In the blue ocean-sky above the Great Basin
swim birds who own immensity,
their hollow bones and feathers made to rise,
to know the far horizon.
Still some are otherwise inclined.
A blackbird lights on the rent screen of my door, his daily visit.
He’s torn the mesh to make a parted curtain, a raveled lectern—
this hole the work of weeks or more.
He all but clears his throat, then:
His first note fogs the glass with hot beak breath.
His shoulder blazes quiver at the trill.
He taps his bill on the glass.
I think he means to strike an enemy only he can see.
Will he work the glass till it too cracks under his beak?
Each day he turns his back to the blue,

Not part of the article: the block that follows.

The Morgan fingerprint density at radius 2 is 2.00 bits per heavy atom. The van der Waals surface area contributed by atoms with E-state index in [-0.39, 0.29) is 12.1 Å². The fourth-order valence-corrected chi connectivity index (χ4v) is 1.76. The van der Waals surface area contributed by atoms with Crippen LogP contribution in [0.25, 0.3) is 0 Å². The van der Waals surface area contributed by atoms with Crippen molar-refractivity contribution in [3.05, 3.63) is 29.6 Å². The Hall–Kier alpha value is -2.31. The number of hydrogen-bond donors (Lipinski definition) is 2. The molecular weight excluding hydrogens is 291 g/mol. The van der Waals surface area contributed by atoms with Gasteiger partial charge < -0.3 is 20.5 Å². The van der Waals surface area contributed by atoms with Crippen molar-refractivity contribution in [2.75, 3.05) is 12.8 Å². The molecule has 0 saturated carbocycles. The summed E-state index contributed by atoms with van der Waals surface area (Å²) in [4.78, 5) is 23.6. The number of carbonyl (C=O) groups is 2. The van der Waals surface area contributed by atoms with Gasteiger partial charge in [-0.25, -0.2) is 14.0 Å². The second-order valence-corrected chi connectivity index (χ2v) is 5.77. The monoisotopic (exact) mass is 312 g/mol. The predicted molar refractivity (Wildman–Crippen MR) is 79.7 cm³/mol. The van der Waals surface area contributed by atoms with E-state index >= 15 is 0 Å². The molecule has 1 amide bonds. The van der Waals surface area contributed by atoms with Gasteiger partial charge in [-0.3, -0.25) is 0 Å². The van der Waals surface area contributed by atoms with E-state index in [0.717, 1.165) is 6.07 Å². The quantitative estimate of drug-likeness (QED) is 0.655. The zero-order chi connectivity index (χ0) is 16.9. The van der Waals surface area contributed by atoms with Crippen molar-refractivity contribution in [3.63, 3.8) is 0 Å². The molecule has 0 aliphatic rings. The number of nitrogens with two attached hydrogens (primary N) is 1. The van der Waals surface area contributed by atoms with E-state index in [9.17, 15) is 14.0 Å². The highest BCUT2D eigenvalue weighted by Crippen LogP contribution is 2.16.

chooses to pick at his own image
while just behind him breathes infinitude.
What say you, Blackbird? Your song’s in my ears from dawn to dusk.
Do you call me to hammer an opening
of my own making? Or do you mirror my foolish face,
reflecting made-up threats I cannot quash
while ocean-sky—my birthright too—invites me, laden as I am,
to swim for that horizon?
Mennonite by birth, mystic by nature, Shawndra Miller is a writer who lives in Indianapolis. Her work has appeared in Farm Indiana, Acres USA, The Boiler Journal, and other periodicals. She is currently working on a nonfiction book about community resilience, while blogging about the world's remaking HERE.